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i n t e g r at e d c o m P u tat i o na l m at e r i a l s e n g i n e e r i n g 0 rial. Mechanical engineering managers do not worry about who among their competitors is using a particular finite-element analysis (FEA) software package, and—similarly—progressive materials engineering managers will take the same view of ICME-enabling infrastructures. Rather they will emphasize the benefits of skillful use of ICME tools. Their support for open-access databases will accelerate the further development and adoption of ICME. Materials engineering leaders and decision makers must also identify a pathway by which to transition gracefully from current practice to ICME without disrupting the supply of materials to design, manufacturing, and product support operations. A successful pathway must account for the needs imposed by ICME on the skills and training of materials engineers within an organization, the handling of pro- prietary information and information controlled by regulation, the expansion of computational infrastructure, and the risks perceived by customers. Inertia in the Manufacturing Engineering Community Resistance to adopting ICME may also come from outside the design and mate- rials communities—namely, from manufacturing engineers. One of the primary objectives of ICME is the integration of manufacturing and product design into a holistic computational system that includes the materials developer, leading to an increased role for manufacturing engineers in providing new and quantitative outputs to the materials and product development process. In most industries, the main focus of computer-aided engineering (CAE) for manufacturing is to make sure the part being designed can be manufactured. In contrast, the main focus of design CAE is to design the “perfect” part, without considering manufacturing constraints or variability. Even in IPD, design CAE analysts often work in isolation from manufacturing simulation, and the integration of manufacturing CAE and design CAE is rarely considered. Integrating design, materials, and manufacturing engineering using computational tools and methods will require overcoming orga- nizational chimneys, rising above the resistance to change established processes, and adjusting product and process development cycles to provide or receive proper and interconnecting inputs and outputs. A significant barrier to achieving this kind of integration is that manufacturing CAE is often conducted by suppliers, and in general there is no paradigm for passing manufacturing CAE information to original equipment manufacturers (OEMs). This results in barriers associated with purchasing policies and concerns about proprietary information. Overcoming Inertia in the Manufacturing Industry Even if there were no other barriers to the implementation of ICME, many engineering organizations would opt to either delay it or phase it in owing to the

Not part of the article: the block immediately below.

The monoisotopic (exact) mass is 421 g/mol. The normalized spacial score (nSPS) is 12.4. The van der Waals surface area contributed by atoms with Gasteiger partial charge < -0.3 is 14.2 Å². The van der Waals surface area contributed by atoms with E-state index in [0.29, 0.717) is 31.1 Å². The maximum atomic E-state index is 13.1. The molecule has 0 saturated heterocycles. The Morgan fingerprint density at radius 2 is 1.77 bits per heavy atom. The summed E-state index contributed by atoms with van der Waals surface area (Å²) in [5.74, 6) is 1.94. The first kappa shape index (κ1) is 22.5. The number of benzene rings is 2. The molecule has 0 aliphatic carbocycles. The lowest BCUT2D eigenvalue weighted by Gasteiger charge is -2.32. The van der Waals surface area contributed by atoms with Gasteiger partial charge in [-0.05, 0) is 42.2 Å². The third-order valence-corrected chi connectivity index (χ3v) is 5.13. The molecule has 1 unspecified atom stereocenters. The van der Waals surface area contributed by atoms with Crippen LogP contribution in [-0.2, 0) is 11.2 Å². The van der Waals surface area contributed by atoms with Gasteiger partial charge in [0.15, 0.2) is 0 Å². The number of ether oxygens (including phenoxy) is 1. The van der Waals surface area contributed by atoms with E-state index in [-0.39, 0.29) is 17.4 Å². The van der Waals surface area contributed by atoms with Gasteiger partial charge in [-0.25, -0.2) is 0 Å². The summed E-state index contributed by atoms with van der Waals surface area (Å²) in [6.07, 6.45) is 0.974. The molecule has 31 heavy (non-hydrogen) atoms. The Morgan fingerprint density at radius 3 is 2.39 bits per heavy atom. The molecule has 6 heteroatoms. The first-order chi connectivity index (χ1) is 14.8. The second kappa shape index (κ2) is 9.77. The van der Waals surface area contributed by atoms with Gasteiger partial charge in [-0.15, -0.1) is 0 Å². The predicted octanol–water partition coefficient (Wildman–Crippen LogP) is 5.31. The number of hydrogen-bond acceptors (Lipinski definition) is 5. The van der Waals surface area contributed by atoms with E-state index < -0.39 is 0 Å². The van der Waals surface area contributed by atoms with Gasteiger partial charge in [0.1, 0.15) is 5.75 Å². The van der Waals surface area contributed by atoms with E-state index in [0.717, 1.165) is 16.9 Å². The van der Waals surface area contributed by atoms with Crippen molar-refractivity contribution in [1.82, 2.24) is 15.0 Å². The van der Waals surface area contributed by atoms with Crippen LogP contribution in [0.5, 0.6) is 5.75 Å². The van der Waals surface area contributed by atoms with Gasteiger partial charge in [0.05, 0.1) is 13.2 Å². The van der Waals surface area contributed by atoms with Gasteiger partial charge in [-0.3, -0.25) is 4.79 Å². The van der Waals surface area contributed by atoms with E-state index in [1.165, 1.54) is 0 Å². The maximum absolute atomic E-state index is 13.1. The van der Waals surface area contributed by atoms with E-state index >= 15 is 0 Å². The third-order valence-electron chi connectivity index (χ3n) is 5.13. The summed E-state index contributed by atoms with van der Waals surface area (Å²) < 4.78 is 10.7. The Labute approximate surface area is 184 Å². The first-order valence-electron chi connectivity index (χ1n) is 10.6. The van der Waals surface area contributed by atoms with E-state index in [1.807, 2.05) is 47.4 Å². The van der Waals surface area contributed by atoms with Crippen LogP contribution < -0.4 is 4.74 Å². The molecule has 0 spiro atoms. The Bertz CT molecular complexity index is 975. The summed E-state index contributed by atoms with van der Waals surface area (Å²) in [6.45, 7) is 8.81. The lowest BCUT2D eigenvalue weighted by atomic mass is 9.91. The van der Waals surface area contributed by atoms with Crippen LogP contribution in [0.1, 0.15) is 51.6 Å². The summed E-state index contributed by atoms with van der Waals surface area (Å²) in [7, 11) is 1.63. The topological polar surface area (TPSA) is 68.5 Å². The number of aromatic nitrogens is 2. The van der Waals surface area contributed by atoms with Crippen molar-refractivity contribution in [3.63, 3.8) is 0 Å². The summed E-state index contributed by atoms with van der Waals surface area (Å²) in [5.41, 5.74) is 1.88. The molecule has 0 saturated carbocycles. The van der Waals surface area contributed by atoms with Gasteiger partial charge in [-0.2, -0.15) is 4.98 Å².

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o v e r c o m i n g c u lt u r a l o r g a n i z at i o n a l c h a l l e n g e s 0 and uncertainty surrounding its completeness and the lack of maturity for the full suite of ICME models and tools. Prudent organizations will critically identify, assess, and prioritize those applications where ICME methods add value to their engineering function and then judge which are feasible with the existing state of the art. Most firms will judge the technology readiness by comparing ICME’s results with the results of existing, proven, data-driven methods. Organizations will encounter lower introduction barriers if they implement ICME gradually and initially learn how to use it to supplement existing methods or provide results that fuse traditional and ICME methods. Conversely, once ICME achieves greater acceptance, current data-driven methods can be applied to establish empirical relationships that can substitute for missing physically based models in an ICME system. Regardless of the ICME implementation strategy, imple- menters must emphasize validation and uncertainty measurement to gauge and demonstrate progress in the maturation of ICME and provide a sound basis for its application. It is important to recognize that such cultural barriers can be and have been overcome in certain sectors where ICME’s value is recognized. One prominent example of such a cultural shift occurred in the auto industry. Government stan- dards require crash testing of new vehicle designs, which has led to the costly and time-consuming building of vehicle prototypes and their crash testing during the design process. A complicating factor is that the response of prototypes is not necessarily the same as that of production cars. Thus a sufficiently accurate com- putational model offers large payoffs. For example, in the mid-1980s, a standard vehicle development testing program would have required approximately 30 crash tests per year for 5 years, each at a cost of approximately $250,000. For the Ford Mondeo program, finite element modeling enabled a reduction in test costs of 30 percent, or $12.5 million, over 5 years.2 Since that time, despite the imposition of more stringent safety requirements, the number of crash tests has been cut in half through the use of CAE. Recognizing the utility and validity of computational crash testing, automakers have shifted their cultures and rely increasingly on CAE to cost-effectively engineer safe vehicles.3,4 A critical challenge is providing the human and financial resources required to fully develop a firm’s ICME capability. In the near term, overcoming this challenge 2 David Bensen, University of California, San Diego (UCSD), “Integrating FEM with materials models for crash tests,” Presentation to the committee on March 13, 2007. Available at http://www7. nationalacademies.org/nmab/CICME_Mtg_Presentations.html. Accessed February 2008. 3 P. Prasad, Ford Motor Co., private communication (2007). 4 David Bensen, UCSD, “Integrating FEM with materials models for crash tests,” Presentation to the committee on March 13, 2007. Available at http://www7.nationalacademies.org/nmab/CICME_ Mtg_Presentations.html. Accessed February 2008.